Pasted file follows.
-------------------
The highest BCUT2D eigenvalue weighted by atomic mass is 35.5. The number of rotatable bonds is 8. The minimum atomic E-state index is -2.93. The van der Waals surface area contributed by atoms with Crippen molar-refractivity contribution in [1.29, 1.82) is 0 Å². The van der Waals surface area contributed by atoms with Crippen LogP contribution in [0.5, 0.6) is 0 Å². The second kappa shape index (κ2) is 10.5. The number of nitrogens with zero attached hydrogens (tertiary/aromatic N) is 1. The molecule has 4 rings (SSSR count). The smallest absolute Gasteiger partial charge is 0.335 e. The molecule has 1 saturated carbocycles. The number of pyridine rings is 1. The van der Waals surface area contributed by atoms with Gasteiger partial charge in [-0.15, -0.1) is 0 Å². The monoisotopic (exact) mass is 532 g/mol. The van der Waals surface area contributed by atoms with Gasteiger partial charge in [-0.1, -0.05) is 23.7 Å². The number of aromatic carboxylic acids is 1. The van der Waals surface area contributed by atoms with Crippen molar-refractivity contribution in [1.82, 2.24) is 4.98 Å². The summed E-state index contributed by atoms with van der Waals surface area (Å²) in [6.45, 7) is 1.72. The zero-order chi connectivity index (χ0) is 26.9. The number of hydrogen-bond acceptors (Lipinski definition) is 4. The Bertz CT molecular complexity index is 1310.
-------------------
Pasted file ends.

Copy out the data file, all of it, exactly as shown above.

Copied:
The highest BCUT2D eigenvalue weighted by atomic mass is 35.5. The number of rotatable bonds is 8. The minimum atomic E-state index is -2.93. The van der Waals surface area contributed by atoms with Crippen molar-refractivity contribution in [1.29, 1.82) is 0 Å². The van der Waals surface area contributed by atoms with Crippen LogP contribution in [0.5, 0.6) is 0 Å². The second kappa shape index (κ2) is 10.5. The number of nitrogens with zero attached hydrogens (tertiary/aromatic N) is 1. The molecule has 4 rings (SSSR count). The smallest absolute Gasteiger partial charge is 0.335 e. The molecule has 1 saturated carbocycles. The number of pyridine rings is 1. The van der Waals surface area contributed by atoms with Gasteiger partial charge in [-0.15, -0.1) is 0 Å². The monoisotopic (exact) mass is 532 g/mol. The van der Waals surface area contributed by atoms with Gasteiger partial charge in [-0.1, -0.05) is 23.7 Å². The number of aromatic carboxylic acids is 1. The van der Waals surface area contributed by atoms with Crippen molar-refractivity contribution in [1.82, 2.24) is 4.98 Å². The summed E-state index contributed by atoms with van der Waals surface area (Å²) in [6.45, 7) is 1.72. The zero-order chi connectivity index (χ0) is 26.9. The number of hydrogen-bond acceptors (Lipinski definition) is 4. The Bertz CT molecular complexity index is 1310.